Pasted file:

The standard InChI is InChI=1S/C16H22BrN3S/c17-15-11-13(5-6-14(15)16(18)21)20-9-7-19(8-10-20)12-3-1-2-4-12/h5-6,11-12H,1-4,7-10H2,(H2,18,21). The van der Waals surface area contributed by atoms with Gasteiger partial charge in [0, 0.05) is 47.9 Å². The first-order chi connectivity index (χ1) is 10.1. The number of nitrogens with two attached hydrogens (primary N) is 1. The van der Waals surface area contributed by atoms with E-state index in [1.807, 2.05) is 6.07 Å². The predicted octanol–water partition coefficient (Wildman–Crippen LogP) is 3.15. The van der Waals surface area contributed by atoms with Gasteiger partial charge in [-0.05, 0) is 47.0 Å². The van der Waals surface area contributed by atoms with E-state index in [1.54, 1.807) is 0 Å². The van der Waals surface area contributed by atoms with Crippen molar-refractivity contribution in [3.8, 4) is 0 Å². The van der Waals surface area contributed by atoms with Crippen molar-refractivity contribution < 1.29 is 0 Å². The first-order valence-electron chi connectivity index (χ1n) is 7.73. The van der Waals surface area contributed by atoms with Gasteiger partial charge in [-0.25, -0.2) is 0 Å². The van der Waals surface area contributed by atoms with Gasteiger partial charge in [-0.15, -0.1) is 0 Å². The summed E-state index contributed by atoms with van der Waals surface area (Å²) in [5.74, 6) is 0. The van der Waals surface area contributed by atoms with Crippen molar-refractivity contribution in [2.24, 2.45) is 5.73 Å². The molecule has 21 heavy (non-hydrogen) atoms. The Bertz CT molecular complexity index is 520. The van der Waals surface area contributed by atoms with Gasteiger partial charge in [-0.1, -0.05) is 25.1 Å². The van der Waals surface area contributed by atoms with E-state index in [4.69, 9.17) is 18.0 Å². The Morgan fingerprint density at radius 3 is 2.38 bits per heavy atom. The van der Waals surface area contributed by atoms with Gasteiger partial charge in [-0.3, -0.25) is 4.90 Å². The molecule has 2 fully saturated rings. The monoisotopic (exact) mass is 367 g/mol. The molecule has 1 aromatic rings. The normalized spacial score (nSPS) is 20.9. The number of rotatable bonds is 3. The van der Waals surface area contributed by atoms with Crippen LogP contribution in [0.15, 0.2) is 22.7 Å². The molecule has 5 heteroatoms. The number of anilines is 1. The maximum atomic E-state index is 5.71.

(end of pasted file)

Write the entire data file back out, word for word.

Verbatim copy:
The standard InChI is InChI=1S/C16H22BrN3S/c17-15-11-13(5-6-14(15)16(18)21)20-9-7-19(8-10-20)12-3-1-2-4-12/h5-6,11-12H,1-4,7-10H2,(H2,18,21). The van der Waals surface area contributed by atoms with Gasteiger partial charge in [0, 0.05) is 47.9 Å². The first-order chi connectivity index (χ1) is 10.1. The number of nitrogens with two attached hydrogens (primary N) is 1. The van der Waals surface area contributed by atoms with E-state index in [1.807, 2.05) is 6.07 Å². The predicted octanol–water partition coefficient (Wildman–Crippen LogP) is 3.15. The van der Waals surface area contributed by atoms with Gasteiger partial charge in [-0.05, 0) is 47.0 Å². The van der Waals surface area contributed by atoms with E-state index in [1.54, 1.807) is 0 Å². The van der Waals surface area contributed by atoms with Crippen molar-refractivity contribution in [3.8, 4) is 0 Å². The van der Waals surface area contributed by atoms with Crippen molar-refractivity contribution < 1.29 is 0 Å². The first-order valence-electron chi connectivity index (χ1n) is 7.73. The van der Waals surface area contributed by atoms with Gasteiger partial charge in [-0.25, -0.2) is 0 Å². The van der Waals surface area contributed by atoms with Gasteiger partial charge in [-0.15, -0.1) is 0 Å². The summed E-state index contributed by atoms with van der Waals surface area (Å²) in [5.74, 6) is 0. The van der Waals surface area contributed by atoms with Crippen molar-refractivity contribution in [2.24, 2.45) is 5.73 Å². The molecule has 21 heavy (non-hydrogen) atoms. The Bertz CT molecular complexity index is 520. The van der Waals surface area contributed by atoms with Gasteiger partial charge in [-0.1, -0.05) is 25.1 Å². The van der Waals surface area contributed by atoms with E-state index in [4.69, 9.17) is 18.0 Å². The Morgan fingerprint density at radius 3 is 2.38 bits per heavy atom. The van der Waals surface area contributed by atoms with Gasteiger partial charge in [-0.3, -0.25) is 4.90 Å². The molecule has 2 fully saturated rings. The monoisotopic (exact) mass is 367 g/mol. The molecule has 1 aromatic rings. The normalized spacial score (nSPS) is 20.9. The number of rotatable bonds is 3. The van der Waals surface area contributed by atoms with Crippen LogP contribution in [0.15, 0.2) is 22.7 Å². The molecule has 5 heteroatoms. The number of anilines is 1. The maximum atomic E-state index is 5.71.